Peek provided solutions for the critical surface field, derived from the Townsend ionization criterion and empirical data, to initiate corona discharge for various geometries [19]. Using the method of image charges to adapt Peek’s solution of the critical field between parallel wires for a wire and grounded plane, we find the critical potential for corona onset as:
where d is the distance between the electrodes, r is the wire radius, and ${g}_{0}$ is the bulk breakdown field strength in air (approximately 30 kV/cm). This equation is widely used in literature and consistently produces predicted voltages accurate to within about 10%. The $0.301/\sqrt{r}$ term was empirically derived by Peek. He states further that the quantity $0.301\sqrt{r}$ is approximately equal to the ionization region thickness, being the distance away from the conductor surface at which the electric field is equal to the bulk breakdown field strength. Because the electric field is a function of both radius and distance it is clear that this relationship, which has no distance term, cannot hold true for all values of the ratio $d/r$. The portion of Equation (6) which does take into account the gap is from a simplified version of the wire to plane electric field equation which assumes d is much larger than r. Both the full and simplified version of this equation are shown below:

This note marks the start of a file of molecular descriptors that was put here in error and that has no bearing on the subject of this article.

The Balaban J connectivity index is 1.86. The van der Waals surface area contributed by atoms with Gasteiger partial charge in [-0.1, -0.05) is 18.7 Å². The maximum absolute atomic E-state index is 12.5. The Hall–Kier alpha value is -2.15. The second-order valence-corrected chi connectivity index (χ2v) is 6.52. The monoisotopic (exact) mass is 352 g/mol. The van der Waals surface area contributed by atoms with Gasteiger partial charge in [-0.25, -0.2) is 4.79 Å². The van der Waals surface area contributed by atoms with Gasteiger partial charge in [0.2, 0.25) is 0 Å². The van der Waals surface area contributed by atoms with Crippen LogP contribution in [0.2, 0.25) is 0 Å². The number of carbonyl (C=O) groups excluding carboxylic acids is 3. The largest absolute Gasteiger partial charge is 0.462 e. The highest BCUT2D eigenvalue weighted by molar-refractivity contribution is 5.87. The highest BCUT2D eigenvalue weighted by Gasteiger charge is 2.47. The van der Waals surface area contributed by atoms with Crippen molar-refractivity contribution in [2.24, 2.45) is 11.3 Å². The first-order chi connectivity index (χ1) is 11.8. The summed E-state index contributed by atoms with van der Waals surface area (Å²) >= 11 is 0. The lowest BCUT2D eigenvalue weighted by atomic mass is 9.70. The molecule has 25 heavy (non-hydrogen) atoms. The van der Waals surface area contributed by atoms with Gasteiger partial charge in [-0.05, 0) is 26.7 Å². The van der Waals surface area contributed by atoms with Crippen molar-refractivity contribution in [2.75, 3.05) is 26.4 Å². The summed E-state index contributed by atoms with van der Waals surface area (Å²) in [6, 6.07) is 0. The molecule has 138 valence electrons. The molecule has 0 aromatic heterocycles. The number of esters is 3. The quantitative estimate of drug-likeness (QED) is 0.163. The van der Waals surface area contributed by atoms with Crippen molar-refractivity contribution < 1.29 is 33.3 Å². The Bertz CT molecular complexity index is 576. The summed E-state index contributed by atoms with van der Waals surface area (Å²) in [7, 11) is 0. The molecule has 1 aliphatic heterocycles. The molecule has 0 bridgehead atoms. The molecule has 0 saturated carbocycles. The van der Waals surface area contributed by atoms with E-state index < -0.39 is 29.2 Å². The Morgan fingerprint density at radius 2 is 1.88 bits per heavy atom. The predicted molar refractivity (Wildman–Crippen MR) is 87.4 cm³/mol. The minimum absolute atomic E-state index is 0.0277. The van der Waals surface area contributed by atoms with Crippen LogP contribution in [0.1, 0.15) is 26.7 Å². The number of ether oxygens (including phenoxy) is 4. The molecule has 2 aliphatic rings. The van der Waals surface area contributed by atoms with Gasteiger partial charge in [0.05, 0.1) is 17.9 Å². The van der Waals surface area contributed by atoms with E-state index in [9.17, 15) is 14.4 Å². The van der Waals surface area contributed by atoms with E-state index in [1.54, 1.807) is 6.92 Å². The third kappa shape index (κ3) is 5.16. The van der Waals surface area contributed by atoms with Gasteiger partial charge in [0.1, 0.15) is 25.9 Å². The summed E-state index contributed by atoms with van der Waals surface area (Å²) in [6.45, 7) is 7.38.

$${V}_{crit}={g}_{0}r(1+0.301/\sqrt{r})ln(2d/r)$$

$$\begin{array}{cc}\hfill E\left(x\right)& =\frac{2V\sqrt{{d}^{2}-{r}^{2}}}{(r+x)(d-r)-\frac{{x}^{2}}{2}ln(\frac{d}{r}+\sqrt{{\left(\frac{d}{r}\right)}^{2}-1})}\hfill \end{array}$$

$$\begin{array}{cc}\hfill E\left(x\right)& =\frac{2V}{\left(dx\right)-\frac{{x}^{2}}{2})ln\left(\frac{2d}{r}\right)}\hfill \end{array}$$